Hell, I read Scalzi’s “Redshirts” on my freaking phone. Sure, it’s a Galaxy Note, but that screen is significantly smaller than any e-reader and it didn’t put me out one bit.

          • What he said. I read almost exclusively on my iPad, for hours at a time. So long as there’s no direct lighting to cause glare it’s as good or better than my Kindle.

          • Yes, which is why I said maybe some people can read on them for prolonged periods of time but they strain my eyes and many other people say the same. Didn’t think I was assuming anything by stating such. When you spoke your opinion about ereaders not being worth it unless it’s for the battery life, I listed a different perspective.

  3. PubIt has some very nice qualities and some in need of further development. I’d love to see PubIt and Nook to independent. I think the product would improve and would be good for indie authors. Would it be good for stockholders? No clue.

    • The advantage of PubIt is that it publishes directly to bn.com, which is a significant competitive advantage in attracting indie publishers.

      The problem with PubIt is that it publishes directly to bn.com, which sucks giant dirt-covered rocks, likely bearing significant quantities of arsenic salts.

      If you spun it off from B&N, it would turn into a second-rate Smashwords, and we already have several of those. Unless it retained its competitive advantage with respect to publishing on bn.com, it would have absolutely no distinguishing characteristics, and if it did, why spin it off? I can see spinning off the hardware division and keeping PubIt. I don’t see in the OP whether a Nook spinoff would include PubIt, and I hesitate to guess either way.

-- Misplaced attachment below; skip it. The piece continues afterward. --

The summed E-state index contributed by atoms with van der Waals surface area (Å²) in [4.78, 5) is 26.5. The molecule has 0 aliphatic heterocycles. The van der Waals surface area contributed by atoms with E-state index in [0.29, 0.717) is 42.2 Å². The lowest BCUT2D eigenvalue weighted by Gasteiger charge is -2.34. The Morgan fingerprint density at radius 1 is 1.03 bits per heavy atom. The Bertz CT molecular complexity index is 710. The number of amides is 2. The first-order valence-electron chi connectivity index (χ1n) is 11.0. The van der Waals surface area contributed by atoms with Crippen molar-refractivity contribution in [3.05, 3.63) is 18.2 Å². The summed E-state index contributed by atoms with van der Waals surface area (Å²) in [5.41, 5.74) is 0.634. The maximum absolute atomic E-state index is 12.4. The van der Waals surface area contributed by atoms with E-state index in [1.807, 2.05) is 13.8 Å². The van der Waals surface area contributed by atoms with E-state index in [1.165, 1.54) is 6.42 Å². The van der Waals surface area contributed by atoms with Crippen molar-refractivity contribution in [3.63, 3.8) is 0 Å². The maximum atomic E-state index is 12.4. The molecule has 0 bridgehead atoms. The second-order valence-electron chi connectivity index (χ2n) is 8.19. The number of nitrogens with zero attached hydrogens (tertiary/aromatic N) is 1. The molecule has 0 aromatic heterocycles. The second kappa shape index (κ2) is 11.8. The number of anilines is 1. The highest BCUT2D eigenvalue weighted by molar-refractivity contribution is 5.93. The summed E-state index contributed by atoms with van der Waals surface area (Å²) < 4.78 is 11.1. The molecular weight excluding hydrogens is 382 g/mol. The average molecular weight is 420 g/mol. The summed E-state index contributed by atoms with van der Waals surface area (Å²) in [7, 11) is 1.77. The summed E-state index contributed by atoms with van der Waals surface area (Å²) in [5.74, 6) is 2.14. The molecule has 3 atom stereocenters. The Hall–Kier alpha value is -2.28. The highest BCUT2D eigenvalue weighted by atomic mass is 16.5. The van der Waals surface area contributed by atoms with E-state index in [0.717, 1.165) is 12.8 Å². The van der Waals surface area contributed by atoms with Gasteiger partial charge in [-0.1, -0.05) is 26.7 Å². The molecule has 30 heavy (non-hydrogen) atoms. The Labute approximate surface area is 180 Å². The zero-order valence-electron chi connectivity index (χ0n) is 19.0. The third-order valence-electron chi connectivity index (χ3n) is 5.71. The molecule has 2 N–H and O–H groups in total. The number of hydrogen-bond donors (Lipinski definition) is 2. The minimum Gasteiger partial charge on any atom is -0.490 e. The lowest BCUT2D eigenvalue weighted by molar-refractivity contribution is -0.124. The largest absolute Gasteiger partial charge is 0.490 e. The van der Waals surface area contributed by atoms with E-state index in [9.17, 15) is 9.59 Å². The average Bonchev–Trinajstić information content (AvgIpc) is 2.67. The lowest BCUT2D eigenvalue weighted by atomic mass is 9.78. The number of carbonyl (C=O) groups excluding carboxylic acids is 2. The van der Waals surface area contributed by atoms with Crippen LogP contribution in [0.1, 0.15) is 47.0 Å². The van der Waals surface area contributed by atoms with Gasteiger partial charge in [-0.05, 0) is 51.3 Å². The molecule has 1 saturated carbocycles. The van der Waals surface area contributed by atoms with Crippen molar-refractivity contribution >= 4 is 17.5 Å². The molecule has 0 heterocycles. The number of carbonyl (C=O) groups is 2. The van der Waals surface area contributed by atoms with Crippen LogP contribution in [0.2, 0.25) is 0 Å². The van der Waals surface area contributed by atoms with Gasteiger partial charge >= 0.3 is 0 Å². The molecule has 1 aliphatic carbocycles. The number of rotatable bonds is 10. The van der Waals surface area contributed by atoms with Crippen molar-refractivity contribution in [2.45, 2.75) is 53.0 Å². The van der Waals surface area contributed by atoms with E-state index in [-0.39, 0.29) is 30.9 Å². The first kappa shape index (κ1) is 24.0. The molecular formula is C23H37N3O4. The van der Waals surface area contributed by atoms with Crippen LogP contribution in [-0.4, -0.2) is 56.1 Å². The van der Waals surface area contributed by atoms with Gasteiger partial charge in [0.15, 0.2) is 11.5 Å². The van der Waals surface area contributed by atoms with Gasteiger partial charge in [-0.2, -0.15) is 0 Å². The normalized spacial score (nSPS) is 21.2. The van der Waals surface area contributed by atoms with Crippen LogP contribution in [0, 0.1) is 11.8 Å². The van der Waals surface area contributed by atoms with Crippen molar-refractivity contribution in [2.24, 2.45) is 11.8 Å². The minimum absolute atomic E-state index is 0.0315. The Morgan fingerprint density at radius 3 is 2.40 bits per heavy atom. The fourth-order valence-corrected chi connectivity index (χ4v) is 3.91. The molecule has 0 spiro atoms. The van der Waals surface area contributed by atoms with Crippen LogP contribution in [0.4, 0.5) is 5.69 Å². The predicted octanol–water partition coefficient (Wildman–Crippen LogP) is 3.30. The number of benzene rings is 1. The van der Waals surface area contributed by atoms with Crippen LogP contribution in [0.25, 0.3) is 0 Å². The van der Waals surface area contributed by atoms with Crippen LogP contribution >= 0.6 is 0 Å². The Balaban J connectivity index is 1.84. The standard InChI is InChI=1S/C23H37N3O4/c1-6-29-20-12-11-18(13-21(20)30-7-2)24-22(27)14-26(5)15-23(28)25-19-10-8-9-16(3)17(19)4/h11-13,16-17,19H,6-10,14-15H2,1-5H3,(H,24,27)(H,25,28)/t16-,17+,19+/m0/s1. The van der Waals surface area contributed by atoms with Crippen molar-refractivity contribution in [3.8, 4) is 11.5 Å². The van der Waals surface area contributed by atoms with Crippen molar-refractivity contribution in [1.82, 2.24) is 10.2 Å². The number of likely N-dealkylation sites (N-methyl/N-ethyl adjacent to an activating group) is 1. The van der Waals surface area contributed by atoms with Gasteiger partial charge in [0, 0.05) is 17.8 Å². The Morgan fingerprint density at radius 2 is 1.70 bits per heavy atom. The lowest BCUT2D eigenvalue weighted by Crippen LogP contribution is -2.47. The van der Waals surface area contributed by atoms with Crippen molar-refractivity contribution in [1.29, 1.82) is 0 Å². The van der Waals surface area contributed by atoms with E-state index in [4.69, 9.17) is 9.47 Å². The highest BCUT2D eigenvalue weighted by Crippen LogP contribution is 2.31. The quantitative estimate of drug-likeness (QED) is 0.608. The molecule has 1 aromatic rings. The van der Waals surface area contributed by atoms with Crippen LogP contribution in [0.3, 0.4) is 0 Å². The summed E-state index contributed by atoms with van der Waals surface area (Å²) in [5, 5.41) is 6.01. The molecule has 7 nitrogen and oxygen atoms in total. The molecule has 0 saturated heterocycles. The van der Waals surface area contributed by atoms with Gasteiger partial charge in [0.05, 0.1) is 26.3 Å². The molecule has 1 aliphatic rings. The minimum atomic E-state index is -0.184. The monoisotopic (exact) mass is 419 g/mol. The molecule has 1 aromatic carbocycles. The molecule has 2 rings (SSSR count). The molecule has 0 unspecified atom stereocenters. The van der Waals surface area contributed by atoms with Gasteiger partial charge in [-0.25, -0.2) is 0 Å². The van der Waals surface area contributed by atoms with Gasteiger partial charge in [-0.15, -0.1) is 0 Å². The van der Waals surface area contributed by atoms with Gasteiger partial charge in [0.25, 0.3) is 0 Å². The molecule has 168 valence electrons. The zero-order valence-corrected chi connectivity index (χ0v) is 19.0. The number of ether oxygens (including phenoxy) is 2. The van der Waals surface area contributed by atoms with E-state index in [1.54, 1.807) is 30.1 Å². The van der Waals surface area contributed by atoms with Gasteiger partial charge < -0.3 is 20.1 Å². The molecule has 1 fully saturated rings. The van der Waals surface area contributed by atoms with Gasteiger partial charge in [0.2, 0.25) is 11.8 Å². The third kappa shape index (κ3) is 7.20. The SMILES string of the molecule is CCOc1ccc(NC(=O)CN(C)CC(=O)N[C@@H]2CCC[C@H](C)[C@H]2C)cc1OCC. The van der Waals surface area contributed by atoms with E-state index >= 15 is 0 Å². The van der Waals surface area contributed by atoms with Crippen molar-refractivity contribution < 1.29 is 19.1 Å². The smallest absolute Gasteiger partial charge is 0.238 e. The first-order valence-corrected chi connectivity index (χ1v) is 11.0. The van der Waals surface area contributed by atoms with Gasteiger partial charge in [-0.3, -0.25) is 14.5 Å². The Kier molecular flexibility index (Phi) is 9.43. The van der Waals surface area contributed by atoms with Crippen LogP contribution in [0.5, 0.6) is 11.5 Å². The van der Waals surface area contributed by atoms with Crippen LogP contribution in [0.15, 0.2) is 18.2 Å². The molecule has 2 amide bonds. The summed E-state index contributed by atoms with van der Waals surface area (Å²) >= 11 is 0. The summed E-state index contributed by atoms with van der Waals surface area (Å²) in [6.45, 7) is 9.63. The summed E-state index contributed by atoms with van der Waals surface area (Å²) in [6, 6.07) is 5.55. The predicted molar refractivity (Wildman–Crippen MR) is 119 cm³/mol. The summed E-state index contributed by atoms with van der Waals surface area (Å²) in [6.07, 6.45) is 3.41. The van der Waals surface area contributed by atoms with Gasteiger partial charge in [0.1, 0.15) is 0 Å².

• …I am more and more glad that I decided to not bother with going to PubIt, rather than staying with Smashwords for the distribution. (Besides, I get better rates on 99c short stories, going through Smashwords, than if I went direct!)

        (Which reminds me that I should probably poke Smashwords and ask when B&N is gonna cough up that $$ it owes me…)

  4. Investment analyst talk never seems to make any sense. Kind of like the praise for Chapters/Indigo selling off their Kobo division to a Japanese firm. Kobo yeilded their highest profit margins – ample reason to cut them loose, I suppose.

    Rember how everyone was falling over each other to extoll the virtues of the various financial instruments that helped contribute to the economic meltdown?

    I’m just not sure anybody really knows what works in this economy.

    • I suspect the logic in this case is “Nook is great but B&N isn’t devoting the time we want into it as a product, if it were spun off into its own thing the company would have to focus on it, since that would be the point of spinning it off into its own thing.”

      But I don’t know if that would actually work, since “its own thing” wouldn’t have the name recognition of B&N or the advantages or the tie to the B&N site.

      • Could be the reason. I bet someone in the room was thinking Or we could devote the neccessary energy towards making Nook work, since it might represent the future of our company…
        Then they shrug and decide the boss must know best, and if he doesn’t he certainly doesn’t want you drawing everyone’s attention to it.
        Perhaps the spinoff will generate enough short term bonus and stock options to make it worth the change (for two or three really senior folks who can sell off and jump ship).

  5. No surprise here.
    Remember, when Microsoft signed the deal to fund Nook Media, the dollar amount of their share of Nook Media values the unit *higher* than B&N + Nook Media.